465P Granada Congress and Exhibitions Centre
6th European Congress of Pharmacology (EPHAR 2012)



Abacavir and didanosine induce leukocyte recruitment in vivo through an interaction between Mac-1 and ICAM-1

C de Pablo1, S Orden1, JV Esplugues1, A Alvarez1,2. 1Universidad de Valencia, Facultad de Medicina, Departamento de Farmacolgía y CIBERehd, Spain, 2Fundación General Universidad de Valencia, FGUV, Spain


Background: Abacavir (ABC) and didanosine (ddI) are two nucleoside reverse transcriptase inhibitors (NRTI) which have been linked to the development of cardiovascular complications such as myocardial infarction and atherosclerosis. Leukocyte accumulation is a hallmark of these vascular diseases and is mediated by the interaction between adhesion molecules expressed on white blood cells and endothelial cells. We have recently demonstrated in vitro that both drugs induce human leukocyte rolling and adhesion by activating the leukocyte integrin Mac-1. The present study was designed to give physiological support to our in vitro results. Thus, we studied the capacity of ABC and ddI to elicit leukocyte recruitment in vivo and determined the adhesion molecules involved.

Methods: Animals were administered intraperitoneally with ABC (10 µmol/L), ddI (5 µmol/L) or saline. Four hours later, leukocyte rolling flux, velocity, adhesion and emigration in mesenteric postcapillary venules and arterioles of anaesthetized rats were monitored using intravital video microscopy. Doses were chosen in order to mimic in animals the plasma levels present in humans. The leukocyte integrin subunits expression of adhesion molecules (CD11a, CD11b, CD11c, CD18, CD49d and CD62L) was analyzed in blood samples using flow cytometry. Adhesion molecules involved in ABC- or ddI-induced responses were determined by pre-treatment of the animals with antibodies directed against rat Mac-1 (CD11b/CD18) or its ligand ICAM-1 (CD54). Antibodies were intravenously injected through the lateral tail vein. All data were expressed as mean±SEM. A one-way ANOVA was followed by a Newman-Keuls post hoc test, and statistical significance was set up *p<0.05, **p<0.01 or ***p<0.001 (vs. control). All experiments were performed in groups of n≥4 animals.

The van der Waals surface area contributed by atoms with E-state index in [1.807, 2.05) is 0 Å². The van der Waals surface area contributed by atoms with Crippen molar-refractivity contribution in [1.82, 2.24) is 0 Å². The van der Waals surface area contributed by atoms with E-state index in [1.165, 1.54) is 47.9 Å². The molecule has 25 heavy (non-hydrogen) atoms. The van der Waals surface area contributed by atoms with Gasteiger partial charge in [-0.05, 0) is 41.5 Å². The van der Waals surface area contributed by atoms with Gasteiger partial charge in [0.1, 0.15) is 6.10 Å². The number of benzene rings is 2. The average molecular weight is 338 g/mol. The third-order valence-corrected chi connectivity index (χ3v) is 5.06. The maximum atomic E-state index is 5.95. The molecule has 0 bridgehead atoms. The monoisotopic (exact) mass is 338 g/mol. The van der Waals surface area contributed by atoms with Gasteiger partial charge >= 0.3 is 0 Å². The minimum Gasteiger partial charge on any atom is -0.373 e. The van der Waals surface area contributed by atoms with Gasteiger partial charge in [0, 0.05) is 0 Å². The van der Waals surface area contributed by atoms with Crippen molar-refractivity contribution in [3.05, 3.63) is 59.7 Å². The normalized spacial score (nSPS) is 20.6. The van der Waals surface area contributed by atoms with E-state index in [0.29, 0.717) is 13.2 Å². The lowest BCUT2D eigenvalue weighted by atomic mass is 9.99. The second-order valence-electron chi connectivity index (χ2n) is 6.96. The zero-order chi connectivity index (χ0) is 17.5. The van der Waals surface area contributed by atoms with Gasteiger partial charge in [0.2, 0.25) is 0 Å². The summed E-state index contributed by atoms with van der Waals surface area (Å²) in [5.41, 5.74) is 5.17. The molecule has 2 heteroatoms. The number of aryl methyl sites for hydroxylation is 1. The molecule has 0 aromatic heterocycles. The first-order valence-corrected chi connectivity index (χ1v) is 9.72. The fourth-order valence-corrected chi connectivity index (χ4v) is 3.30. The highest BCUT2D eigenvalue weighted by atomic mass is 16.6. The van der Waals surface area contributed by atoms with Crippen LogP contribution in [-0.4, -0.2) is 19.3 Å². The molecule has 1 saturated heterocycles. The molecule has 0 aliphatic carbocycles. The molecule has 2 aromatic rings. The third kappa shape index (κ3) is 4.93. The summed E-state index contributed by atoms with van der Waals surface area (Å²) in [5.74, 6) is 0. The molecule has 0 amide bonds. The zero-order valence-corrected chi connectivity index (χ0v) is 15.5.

Results: ABC and ddI produced a significant reduction in venular leukocyte rolling velocity (ABC: 55.4±1.8***, ddI: 59.4±1.4***, saline: 94.3±2.6 µm/s) and an increase in venular leukocyte rolling flux (ABC: 72.0±5.7***, ddI: 70.6±6.7***, saline: 27.3±2.1 cells/min), adhesion (ABC: 8.8±1.1***, ddI: 8.5±0.9***, saline: 2.1±0.4 cells/100 µm venule), emigration (ABC: 7.3±1.5***, ddI: 7.5±0.8***, saline: 0.5±0.3 cells/field) and in arteriolar leukocyte adhesion (ABC: 1.3±0.3***, ddI: 1.1±0.2**, saline: 0.2±0.09 cells/100 µm arteriole). ABC induced an increase in CD11b and CD18 expression. Blocking antibodies against both subunits of Mac-1 (CD11b and CD18) or ICAM-1 (CD54) prevented the leukocyte recruitment induced by ABC and ddI.

Conclusions: We demonstrate in vivo, that acute exposure to clinically relevant concentrations of ABC and ddI, induces the attachment of leukocytes to the endothelial wall of both venules and arterioles. This process is mediated by the β2 integrin Mac-1, which interacts with its constitutive endothelial ligand ICAM-1. These effects may contribute to the genesis or progression of the vascular damage associated with atherosclerosis and myocardial infarction in ABC and ddI-treated patients.